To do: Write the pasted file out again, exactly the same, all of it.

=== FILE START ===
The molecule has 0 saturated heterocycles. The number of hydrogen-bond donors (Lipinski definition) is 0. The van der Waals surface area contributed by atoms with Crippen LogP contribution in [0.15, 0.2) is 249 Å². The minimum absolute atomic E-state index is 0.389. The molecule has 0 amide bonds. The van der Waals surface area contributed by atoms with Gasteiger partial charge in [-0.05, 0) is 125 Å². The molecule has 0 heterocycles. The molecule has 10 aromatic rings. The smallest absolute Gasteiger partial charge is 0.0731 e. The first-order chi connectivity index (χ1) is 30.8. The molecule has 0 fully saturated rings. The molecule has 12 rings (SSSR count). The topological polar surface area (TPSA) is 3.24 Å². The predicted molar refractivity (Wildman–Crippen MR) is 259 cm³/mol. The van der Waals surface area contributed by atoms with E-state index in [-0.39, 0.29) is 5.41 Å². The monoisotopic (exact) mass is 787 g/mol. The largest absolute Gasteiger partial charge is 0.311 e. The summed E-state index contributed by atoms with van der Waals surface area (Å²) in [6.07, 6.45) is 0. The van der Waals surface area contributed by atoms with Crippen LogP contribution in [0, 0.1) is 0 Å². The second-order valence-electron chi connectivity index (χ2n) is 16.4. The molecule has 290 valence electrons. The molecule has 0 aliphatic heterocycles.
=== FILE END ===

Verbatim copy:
The molecule has 0 saturated heterocycles. The number of hydrogen-bond donors (Lipinski definition) is 0. The van der Waals surface area contributed by atoms with Crippen LogP contribution in [0.15, 0.2) is 249 Å². The minimum absolute atomic E-state index is 0.389. The molecule has 0 amide bonds. The van der Waals surface area contributed by atoms with Gasteiger partial charge in [-0.05, 0) is 125 Å². The molecule has 0 heterocycles. The molecule has 10 aromatic rings. The smallest absolute Gasteiger partial charge is 0.0731 e. The first-order chi connectivity index (χ1) is 30.8. The molecule has 0 fully saturated rings. The molecule has 12 rings (SSSR count). The topological polar surface area (TPSA) is 3.24 Å². The predicted molar refractivity (Wildman–Crippen MR) is 259 cm³/mol. The van der Waals surface area contributed by atoms with E-state index in [-0.39, 0.29) is 5.41 Å². The monoisotopic (exact) mass is 787 g/mol. The largest absolute Gasteiger partial charge is 0.311 e. The summed E-state index contributed by atoms with van der Waals surface area (Å²) in [6.07, 6.45) is 0. The van der Waals surface area contributed by atoms with Crippen LogP contribution in [0, 0.1) is 0 Å². The second-order valence-electron chi connectivity index (χ2n) is 16.4. The molecule has 290 valence electrons. The molecule has 0 aliphatic heterocycles.